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Just because you can work from home, should you?


Working from home is the revolution that’s taken the world by storm.
Although its implementation is novel, its concept isn’t revolutionary at all. For years, purveyors of cloud business have been yelling into somewhat of a void – their assertions of the possibility of an entirely remote working world largely lost.

Those advocates for the working from home movement may now be sitting smug in their ‘I told you so’ euphoria – for we’ve now seen that the remote work idea works, because the cloud works, and those businesses now offering working from home products are reaping the benefits for upholding their beliefs.

But even though it works, the movement – although progressive – may have just helped uncover a myriad of social issues that could turn out to be very problematic for global business in the long run.

So, although working from home can be done with little disruption to business, should we be an entirely remote working society?

Remote works… technically

So, yes, it does work… technically. And by that we actually mean technologically. Due to the hyper-connectedness of our world, our ‘always on’ state, the affordability of Wi-Fi, and the constant advancements of devices and phones, we are a society perfectly poised to be working from home.

As previously stated, it’s been a notion on the minds and lips of many in the tech space – why have a brick and mortar office and suffer the financial demands of such when you can get your employees to do everything they need to do from home?

Collaboration tools like Click Up, Trello and Monday provide detailed dashboards through which every single aspect of a project can be managed, with stakeholders simply dipping in and out as they finish deliverables. Conferencing tools like Google Meet, Zoom and Teams provide functionality that ensures communication with remote working employees at the click of a mouse.

There may be a problem that runs deeper than infrastructure

So yes, working from home, works.

But the question, we now see, must no longer be ‘will it work?’

The question is now, ‘should we be working in isolation?’

And this is because, it’s not about technology and infrastructure – we have that down. It’s about people, our fundamental need for human connection and collaboration, and our susceptibility to the mental instability caused by extreme isolation.

At the start of the stay at home directive, a collective breath was held as we all went about setting up our home offices. We wanted to see how it would play out. We wanted to see how productive we’d be. And we wanted to find out if the notion would turn out to be as attractive in execution. The general consensus is that is hasn’t, and only because the human condition is more complicated than the tech that allows us to work remotely.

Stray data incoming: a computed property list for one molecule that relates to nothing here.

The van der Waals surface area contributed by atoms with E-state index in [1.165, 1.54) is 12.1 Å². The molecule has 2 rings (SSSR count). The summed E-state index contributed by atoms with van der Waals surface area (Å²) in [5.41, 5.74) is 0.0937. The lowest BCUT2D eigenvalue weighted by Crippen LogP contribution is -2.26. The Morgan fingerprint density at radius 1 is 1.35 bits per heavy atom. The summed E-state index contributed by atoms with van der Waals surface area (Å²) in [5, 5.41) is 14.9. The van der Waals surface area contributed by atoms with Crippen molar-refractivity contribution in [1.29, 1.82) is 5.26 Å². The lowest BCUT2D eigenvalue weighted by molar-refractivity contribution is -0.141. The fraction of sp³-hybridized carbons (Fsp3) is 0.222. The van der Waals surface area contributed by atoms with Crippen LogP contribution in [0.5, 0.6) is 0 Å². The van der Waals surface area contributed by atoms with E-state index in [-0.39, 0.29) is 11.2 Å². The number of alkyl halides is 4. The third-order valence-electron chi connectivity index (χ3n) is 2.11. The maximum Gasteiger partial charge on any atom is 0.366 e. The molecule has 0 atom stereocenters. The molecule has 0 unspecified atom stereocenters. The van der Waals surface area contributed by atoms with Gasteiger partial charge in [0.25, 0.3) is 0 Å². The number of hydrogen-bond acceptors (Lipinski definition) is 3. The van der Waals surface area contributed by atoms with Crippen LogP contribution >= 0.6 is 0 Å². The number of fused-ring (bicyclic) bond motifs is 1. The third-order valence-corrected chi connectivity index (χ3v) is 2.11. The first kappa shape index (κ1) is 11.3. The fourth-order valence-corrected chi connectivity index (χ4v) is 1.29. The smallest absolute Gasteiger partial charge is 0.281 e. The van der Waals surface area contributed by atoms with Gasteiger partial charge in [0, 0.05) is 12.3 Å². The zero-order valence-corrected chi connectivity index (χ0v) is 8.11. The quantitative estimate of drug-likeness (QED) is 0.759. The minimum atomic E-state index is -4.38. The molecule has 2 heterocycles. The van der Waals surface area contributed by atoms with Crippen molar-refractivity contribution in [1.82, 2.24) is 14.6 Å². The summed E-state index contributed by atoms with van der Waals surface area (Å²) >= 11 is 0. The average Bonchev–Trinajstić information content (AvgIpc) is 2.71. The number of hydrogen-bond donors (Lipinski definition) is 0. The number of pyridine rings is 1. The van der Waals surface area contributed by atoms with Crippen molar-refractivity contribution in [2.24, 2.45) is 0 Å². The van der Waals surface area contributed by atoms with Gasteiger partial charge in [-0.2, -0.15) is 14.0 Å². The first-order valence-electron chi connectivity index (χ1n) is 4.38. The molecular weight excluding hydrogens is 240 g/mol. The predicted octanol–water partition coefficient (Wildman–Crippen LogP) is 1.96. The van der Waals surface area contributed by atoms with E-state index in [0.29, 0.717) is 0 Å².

We need to interact in stages. We need connection with others. We need to separate work from home.

It boils down to balance

Lockdown has eased, and in each stage that it did, collective sighs were heard, and mass migrations began in earnest – at each diminishing lockdown stage – toward office parks and metro areas.

People couldn’t wait to get back to the social connection they’d been missing. We may collectively have realised our mettle in a working from home state – and so people are getting back out there, and offices are filling up.

But there’s a deep-seated issue with this, too. Our world may never be able to go back to what we knew it to be, because there’s one heavy fact many aren’t keeping top of mind: there’s still the matter of the pandemic. Even though protocols are in place, we’re versed on the wearing of masks, and we know how to sanitise, COVID-19 is still very much a sobering reality, and we cannot let our guard down – human lives depend on each of us doing our part.

Perhaps then, it boils down to balance. 

The balance of choice – let people back to the office but keep numbers low with a roster. Let people back periodically, so that infection is kept to a minimum through isolation. Or, look into temporary or shared office spaces, where a core contingent of employees can be rotated in an office space situation. 

The notion of balance here, is to give employees a chance to get back to a semblance of normality, to interact once again, to collaborate more, and to curb the darkness isolation can bring. It’ll mean a healthier workforce as we all try to navigate the work from home productivity conundrum.

At Giant Leap, we make office spaces better and safer, because even in a working from home society, we know the office is where you do your best work.

Click here to find out more about our award-winning office space solutions.